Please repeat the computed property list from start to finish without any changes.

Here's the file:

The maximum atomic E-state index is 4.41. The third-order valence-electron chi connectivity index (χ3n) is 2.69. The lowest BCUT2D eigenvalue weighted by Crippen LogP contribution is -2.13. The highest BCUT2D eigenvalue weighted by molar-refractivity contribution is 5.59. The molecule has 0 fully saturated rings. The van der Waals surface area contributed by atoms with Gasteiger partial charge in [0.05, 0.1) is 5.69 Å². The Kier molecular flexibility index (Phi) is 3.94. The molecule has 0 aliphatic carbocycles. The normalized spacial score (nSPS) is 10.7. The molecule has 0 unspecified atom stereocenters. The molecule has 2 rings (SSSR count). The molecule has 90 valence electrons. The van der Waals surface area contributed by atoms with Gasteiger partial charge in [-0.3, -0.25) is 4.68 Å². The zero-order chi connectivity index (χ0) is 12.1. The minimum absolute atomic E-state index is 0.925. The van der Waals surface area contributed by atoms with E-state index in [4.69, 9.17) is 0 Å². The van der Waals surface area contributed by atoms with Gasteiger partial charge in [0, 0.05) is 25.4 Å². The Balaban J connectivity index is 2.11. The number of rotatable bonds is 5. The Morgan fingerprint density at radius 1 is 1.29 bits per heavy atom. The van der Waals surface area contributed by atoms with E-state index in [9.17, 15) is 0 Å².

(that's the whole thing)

The maximum atomic E-state index is 4.41. The third-order valence-electron chi connectivity index (χ3n) is 2.69. The lowest BCUT2D eigenvalue weighted by Crippen LogP contribution is -2.13. The highest BCUT2D eigenvalue weighted by molar-refractivity contribution is 5.59. The molecule has 0 fully saturated rings. The van der Waals surface area contributed by atoms with Gasteiger partial charge in [0.05, 0.1) is 5.69 Å². The Kier molecular flexibility index (Phi) is 3.94. The molecule has 0 aliphatic carbocycles. The normalized spacial score (nSPS) is 10.7. The molecule has 0 unspecified atom stereocenters. The molecule has 2 rings (SSSR count). The molecule has 90 valence electrons. The van der Waals surface area contributed by atoms with Gasteiger partial charge in [-0.3, -0.25) is 4.68 Å². The zero-order chi connectivity index (χ0) is 12.1. The minimum absolute atomic E-state index is 0.925. The van der Waals surface area contributed by atoms with E-state index in [4.69, 9.17) is 0 Å². The van der Waals surface area contributed by atoms with Gasteiger partial charge in [0, 0.05) is 25.4 Å². The Balaban J connectivity index is 2.11. The number of rotatable bonds is 5. The Morgan fingerprint density at radius 1 is 1.29 bits per heavy atom. The van der Waals surface area contributed by atoms with E-state index in [9.17, 15) is 0 Å².